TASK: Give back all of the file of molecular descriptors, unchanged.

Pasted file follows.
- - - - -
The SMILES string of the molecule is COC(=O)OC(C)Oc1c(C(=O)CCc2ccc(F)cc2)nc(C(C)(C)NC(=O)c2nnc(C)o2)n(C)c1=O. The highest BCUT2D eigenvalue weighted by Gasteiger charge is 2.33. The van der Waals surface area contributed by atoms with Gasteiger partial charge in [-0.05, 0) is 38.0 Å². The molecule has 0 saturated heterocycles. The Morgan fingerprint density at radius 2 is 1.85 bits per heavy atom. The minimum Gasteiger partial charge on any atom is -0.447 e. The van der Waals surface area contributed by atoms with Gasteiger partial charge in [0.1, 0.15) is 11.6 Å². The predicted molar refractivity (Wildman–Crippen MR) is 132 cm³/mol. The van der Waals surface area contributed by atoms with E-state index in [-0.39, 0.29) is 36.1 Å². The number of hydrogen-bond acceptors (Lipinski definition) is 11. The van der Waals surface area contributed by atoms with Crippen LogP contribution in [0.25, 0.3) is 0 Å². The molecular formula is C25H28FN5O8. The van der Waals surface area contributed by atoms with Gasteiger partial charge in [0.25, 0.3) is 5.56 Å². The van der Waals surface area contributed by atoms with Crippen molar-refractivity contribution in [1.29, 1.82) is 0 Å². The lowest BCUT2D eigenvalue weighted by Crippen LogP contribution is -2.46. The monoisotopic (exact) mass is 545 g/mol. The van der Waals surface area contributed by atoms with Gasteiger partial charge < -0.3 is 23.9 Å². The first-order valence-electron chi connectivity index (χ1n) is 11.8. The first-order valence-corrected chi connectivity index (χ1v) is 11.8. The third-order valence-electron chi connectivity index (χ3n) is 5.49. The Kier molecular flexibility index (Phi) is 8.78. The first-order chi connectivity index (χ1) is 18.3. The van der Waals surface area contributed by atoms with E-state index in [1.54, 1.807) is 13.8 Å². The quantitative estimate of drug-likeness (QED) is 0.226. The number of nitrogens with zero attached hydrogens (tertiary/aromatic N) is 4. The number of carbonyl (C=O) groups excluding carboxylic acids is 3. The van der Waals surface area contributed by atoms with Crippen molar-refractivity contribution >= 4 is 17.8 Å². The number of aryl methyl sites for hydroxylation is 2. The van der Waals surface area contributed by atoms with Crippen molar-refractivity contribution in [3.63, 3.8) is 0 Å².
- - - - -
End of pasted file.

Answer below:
The SMILES string of the molecule is COC(=O)OC(C)Oc1c(C(=O)CCc2ccc(F)cc2)nc(C(C)(C)NC(=O)c2nnc(C)o2)n(C)c1=O. The highest BCUT2D eigenvalue weighted by Gasteiger charge is 2.33. The van der Waals surface area contributed by atoms with Gasteiger partial charge in [-0.05, 0) is 38.0 Å². The molecule has 0 saturated heterocycles. The Morgan fingerprint density at radius 2 is 1.85 bits per heavy atom. The minimum Gasteiger partial charge on any atom is -0.447 e. The van der Waals surface area contributed by atoms with Gasteiger partial charge in [0.1, 0.15) is 11.6 Å². The predicted molar refractivity (Wildman–Crippen MR) is 132 cm³/mol. The van der Waals surface area contributed by atoms with E-state index in [-0.39, 0.29) is 36.1 Å². The number of hydrogen-bond acceptors (Lipinski definition) is 11. The van der Waals surface area contributed by atoms with Crippen LogP contribution in [0.25, 0.3) is 0 Å². The molecular formula is C25H28FN5O8. The van der Waals surface area contributed by atoms with Gasteiger partial charge in [0.25, 0.3) is 5.56 Å². The van der Waals surface area contributed by atoms with Crippen molar-refractivity contribution in [1.29, 1.82) is 0 Å². The lowest BCUT2D eigenvalue weighted by Crippen LogP contribution is -2.46. The monoisotopic (exact) mass is 545 g/mol. The van der Waals surface area contributed by atoms with Gasteiger partial charge < -0.3 is 23.9 Å². The first-order valence-electron chi connectivity index (χ1n) is 11.8. The first-order valence-corrected chi connectivity index (χ1v) is 11.8. The third-order valence-electron chi connectivity index (χ3n) is 5.49. The Kier molecular flexibility index (Phi) is 8.78. The first-order chi connectivity index (χ1) is 18.3. The van der Waals surface area contributed by atoms with E-state index in [1.54, 1.807) is 13.8 Å². The quantitative estimate of drug-likeness (QED) is 0.226. The number of nitrogens with zero attached hydrogens (tertiary/aromatic N) is 4. The number of carbonyl (C=O) groups excluding carboxylic acids is 3. The van der Waals surface area contributed by atoms with Crippen molar-refractivity contribution >= 4 is 17.8 Å². The number of aryl methyl sites for hydroxylation is 2. The van der Waals surface area contributed by atoms with Crippen molar-refractivity contribution in [3.63, 3.8) is 0 Å².